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Industries & Professions /
Property and Real Estate Managers
Most property and real estate managers are responsible for day-to-day management of residential and commercial real estate and usually manage several properties at one time. Acting as the owners' agents and advisers, they supervise the marketing of space, negotiate lease agreements, direct bookkeeping activities, and report to owners on the status of the property. They also negotiate contracts for trash removal and other services and hire the maintenance and on-site management personnel employed at the properties.
Some managers buy and develop real estate for companies that have widespread retail operations, such as franchise restaurants and hotel chains, or for companies that build such projects as shopping malls and industrial parks.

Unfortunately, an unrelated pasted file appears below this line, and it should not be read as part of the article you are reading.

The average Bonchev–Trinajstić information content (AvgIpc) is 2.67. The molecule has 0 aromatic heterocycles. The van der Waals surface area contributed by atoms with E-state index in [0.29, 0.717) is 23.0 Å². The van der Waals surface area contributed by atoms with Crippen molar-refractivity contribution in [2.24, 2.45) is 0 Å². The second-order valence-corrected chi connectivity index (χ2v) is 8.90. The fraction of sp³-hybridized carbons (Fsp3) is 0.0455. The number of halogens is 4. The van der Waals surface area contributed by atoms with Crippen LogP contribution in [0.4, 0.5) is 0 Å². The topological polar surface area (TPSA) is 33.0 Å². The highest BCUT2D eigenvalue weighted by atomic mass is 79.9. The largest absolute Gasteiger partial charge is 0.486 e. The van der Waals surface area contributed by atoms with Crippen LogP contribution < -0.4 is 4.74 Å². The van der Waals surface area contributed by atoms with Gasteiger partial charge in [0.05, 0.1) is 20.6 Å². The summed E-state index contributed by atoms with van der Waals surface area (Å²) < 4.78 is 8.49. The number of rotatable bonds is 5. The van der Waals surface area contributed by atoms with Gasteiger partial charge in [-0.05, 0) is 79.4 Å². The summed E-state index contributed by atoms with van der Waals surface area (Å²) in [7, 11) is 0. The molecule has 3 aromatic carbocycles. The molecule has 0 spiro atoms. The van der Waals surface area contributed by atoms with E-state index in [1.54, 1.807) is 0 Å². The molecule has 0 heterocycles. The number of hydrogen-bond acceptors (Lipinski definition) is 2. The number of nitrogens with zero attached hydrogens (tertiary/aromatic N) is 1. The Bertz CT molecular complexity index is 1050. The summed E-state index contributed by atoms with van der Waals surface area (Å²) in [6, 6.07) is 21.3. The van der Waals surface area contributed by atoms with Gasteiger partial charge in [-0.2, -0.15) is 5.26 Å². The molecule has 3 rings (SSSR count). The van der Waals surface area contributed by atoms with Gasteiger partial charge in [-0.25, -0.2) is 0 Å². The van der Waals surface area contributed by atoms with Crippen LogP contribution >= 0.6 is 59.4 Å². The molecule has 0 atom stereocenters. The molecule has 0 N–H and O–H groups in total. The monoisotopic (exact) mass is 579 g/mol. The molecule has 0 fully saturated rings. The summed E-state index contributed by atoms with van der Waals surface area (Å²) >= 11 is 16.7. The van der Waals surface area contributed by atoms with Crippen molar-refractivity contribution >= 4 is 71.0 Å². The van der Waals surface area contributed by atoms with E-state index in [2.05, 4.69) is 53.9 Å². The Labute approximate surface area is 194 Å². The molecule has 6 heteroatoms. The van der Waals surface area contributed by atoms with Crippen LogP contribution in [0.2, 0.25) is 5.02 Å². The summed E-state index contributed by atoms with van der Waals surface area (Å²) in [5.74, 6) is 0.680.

On-site managers are based at the properties they manage and may even live on the property. Most of them are responsible for apartment buildings and work under the direction of property managers. They train, supervise, and assign duties to maintenance staff; inspect the properties to determine what maintenance and repairs are needed; schedule routine service of heating and air-conditioning systems; keep records of operating costs; and submit cost reports to the property managers or owners. They deal with residents on a daily basis and are responsible for handling their requests for service and repairs, resolving complaints concerning other tenants, and enforcing rules and lease restrictions.